– The bill improves the control of harmful weeds and nuisance animals. It also strengthens the powers of inspection and enforcement officers to better regulate the risk of the spread of pests in the state of Victoria, Allan explained when presenting amendments to the Land Protection Act of 1994 for weeds in Victoria.

Australia has strict laws to prevent the spread of what are known as ‘harmful weeds’. This is not new. On the list of the so-called “Forbidden Weeds” in the state of Victoria, there are many species of plants that are poisonous to livestock, including: horsetail, a crocodile alternanter whose dense clusters can restrict the flow of water used in irrigation systems, and mountain ash which is endemic in Europe, but not in Australia.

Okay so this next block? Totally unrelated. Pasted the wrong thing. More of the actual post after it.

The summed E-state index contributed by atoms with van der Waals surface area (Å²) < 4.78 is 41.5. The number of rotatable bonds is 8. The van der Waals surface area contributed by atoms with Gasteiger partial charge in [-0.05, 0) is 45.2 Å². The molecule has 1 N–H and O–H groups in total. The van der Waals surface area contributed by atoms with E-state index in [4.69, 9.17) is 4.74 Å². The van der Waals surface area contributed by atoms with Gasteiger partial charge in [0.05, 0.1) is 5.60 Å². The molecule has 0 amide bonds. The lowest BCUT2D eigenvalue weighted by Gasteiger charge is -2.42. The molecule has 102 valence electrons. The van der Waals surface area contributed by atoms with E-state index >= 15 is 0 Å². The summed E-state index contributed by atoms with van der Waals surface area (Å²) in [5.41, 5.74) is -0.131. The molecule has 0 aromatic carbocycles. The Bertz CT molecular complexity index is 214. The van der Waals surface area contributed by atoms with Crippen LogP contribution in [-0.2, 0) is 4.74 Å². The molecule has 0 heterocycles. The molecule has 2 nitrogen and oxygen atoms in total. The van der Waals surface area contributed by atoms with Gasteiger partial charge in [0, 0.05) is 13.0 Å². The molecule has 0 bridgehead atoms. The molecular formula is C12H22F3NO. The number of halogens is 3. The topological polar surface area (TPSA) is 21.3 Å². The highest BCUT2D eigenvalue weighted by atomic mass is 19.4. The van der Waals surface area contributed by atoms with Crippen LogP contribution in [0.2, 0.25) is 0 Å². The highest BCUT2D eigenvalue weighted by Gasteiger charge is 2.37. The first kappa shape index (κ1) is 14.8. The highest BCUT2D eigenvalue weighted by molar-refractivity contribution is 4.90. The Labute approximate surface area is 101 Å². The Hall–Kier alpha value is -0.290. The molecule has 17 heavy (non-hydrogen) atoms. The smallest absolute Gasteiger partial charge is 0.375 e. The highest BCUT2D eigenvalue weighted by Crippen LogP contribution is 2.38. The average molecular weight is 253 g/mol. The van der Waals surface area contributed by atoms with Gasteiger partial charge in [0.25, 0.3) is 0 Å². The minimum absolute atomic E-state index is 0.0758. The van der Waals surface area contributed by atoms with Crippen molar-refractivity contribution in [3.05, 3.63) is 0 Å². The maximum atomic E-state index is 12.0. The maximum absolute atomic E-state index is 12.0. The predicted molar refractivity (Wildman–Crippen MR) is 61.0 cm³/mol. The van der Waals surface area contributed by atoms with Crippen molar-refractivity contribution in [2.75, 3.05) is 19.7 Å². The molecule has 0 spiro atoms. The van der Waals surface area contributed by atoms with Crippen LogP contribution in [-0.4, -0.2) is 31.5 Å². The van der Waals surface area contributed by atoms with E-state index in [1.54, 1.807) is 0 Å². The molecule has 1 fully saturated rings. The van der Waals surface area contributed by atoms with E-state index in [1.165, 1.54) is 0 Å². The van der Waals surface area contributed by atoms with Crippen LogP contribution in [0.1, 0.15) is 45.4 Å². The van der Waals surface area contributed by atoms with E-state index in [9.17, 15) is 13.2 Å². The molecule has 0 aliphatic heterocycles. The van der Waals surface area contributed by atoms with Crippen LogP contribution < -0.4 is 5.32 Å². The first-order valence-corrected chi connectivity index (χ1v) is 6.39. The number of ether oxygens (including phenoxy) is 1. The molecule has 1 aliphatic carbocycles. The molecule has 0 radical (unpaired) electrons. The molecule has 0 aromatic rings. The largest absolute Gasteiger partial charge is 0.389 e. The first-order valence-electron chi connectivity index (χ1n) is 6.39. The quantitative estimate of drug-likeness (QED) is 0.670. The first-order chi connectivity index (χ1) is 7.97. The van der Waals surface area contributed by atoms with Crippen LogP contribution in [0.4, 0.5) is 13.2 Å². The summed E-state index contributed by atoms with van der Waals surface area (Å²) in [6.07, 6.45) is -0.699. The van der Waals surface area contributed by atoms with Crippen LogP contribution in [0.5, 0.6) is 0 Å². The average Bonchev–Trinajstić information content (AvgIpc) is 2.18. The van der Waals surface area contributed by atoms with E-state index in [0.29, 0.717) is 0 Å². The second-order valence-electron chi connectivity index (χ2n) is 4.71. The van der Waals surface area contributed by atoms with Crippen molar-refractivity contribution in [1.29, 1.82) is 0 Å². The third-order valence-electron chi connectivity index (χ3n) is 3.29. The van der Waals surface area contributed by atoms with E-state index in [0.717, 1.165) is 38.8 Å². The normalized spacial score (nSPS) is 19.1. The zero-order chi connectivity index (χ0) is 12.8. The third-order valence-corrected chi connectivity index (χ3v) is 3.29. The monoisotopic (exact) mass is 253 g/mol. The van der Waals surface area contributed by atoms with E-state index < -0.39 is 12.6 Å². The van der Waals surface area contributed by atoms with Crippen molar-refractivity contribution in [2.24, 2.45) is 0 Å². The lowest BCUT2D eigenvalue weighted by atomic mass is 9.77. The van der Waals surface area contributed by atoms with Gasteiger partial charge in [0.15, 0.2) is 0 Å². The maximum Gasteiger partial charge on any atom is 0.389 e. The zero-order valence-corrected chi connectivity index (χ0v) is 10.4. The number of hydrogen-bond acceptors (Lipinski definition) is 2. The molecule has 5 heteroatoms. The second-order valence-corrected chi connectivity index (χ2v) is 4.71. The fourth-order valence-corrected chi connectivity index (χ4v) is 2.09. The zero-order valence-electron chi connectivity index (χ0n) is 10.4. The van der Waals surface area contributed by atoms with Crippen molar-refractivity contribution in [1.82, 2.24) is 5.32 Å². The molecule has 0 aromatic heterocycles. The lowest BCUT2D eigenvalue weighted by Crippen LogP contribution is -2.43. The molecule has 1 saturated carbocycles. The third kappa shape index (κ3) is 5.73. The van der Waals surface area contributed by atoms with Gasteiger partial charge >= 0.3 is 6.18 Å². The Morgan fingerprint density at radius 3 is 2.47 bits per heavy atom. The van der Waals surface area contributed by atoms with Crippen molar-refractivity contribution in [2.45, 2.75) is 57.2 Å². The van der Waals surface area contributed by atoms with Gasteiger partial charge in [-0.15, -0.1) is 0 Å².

The spread of invasive plants can destroy endemic species and cause disease in farm animals that do not have access to their natural food.

Representatives from the Victoria Department of Agriculture said on their social media disinformation page that the bill “will help ensure food security and access to export markets (…). The changes will not destroy crops and it will not stop people from buying their own food.” to cultivate.’

– No one will be deprived of the opportunity to grow their own food. The changes are intended to support the agricultural sector, which allocates AU$17.8 billion annually and creates 67,100 jobs, a Victoria State Government spokesman told AFP on May 13, 2022.

Barley field on a farm near Inverleigh, about 100km west of Melbourne, Dec 14, 2020 (AFP/William West)